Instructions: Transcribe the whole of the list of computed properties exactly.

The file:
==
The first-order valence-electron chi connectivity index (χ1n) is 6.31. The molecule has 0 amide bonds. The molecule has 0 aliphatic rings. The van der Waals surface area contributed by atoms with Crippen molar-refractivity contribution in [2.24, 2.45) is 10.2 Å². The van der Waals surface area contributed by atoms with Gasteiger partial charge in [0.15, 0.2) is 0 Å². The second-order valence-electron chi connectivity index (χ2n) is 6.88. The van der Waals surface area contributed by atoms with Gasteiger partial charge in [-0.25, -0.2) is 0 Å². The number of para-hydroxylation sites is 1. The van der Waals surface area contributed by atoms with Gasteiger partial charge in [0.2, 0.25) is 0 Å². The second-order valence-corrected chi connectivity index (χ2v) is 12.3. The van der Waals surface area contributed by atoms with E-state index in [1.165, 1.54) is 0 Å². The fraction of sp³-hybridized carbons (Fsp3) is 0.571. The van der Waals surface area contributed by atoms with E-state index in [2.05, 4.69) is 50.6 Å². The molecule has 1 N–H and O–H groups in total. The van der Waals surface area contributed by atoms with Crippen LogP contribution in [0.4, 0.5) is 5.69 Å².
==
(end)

The first-order valence-electron chi connectivity index (χ1n) is 6.31. The molecule has 0 amide bonds. The molecule has 0 aliphatic rings. The van der Waals surface area contributed by atoms with Crippen molar-refractivity contribution in [2.24, 2.45) is 10.2 Å². The van der Waals surface area contributed by atoms with Gasteiger partial charge in [0.15, 0.2) is 0 Å². The second-order valence-electron chi connectivity index (χ2n) is 6.88. The van der Waals surface area contributed by atoms with Gasteiger partial charge in [-0.25, -0.2) is 0 Å². The number of para-hydroxylation sites is 1. The van der Waals surface area contributed by atoms with Gasteiger partial charge in [0.2, 0.25) is 0 Å². The second-order valence-corrected chi connectivity index (χ2v) is 12.3. The van der Waals surface area contributed by atoms with E-state index in [1.165, 1.54) is 0 Å². The fraction of sp³-hybridized carbons (Fsp3) is 0.571. The van der Waals surface area contributed by atoms with E-state index in [2.05, 4.69) is 50.6 Å². The molecule has 1 N–H and O–H groups in total. The van der Waals surface area contributed by atoms with Crippen LogP contribution in [0.4, 0.5) is 5.69 Å².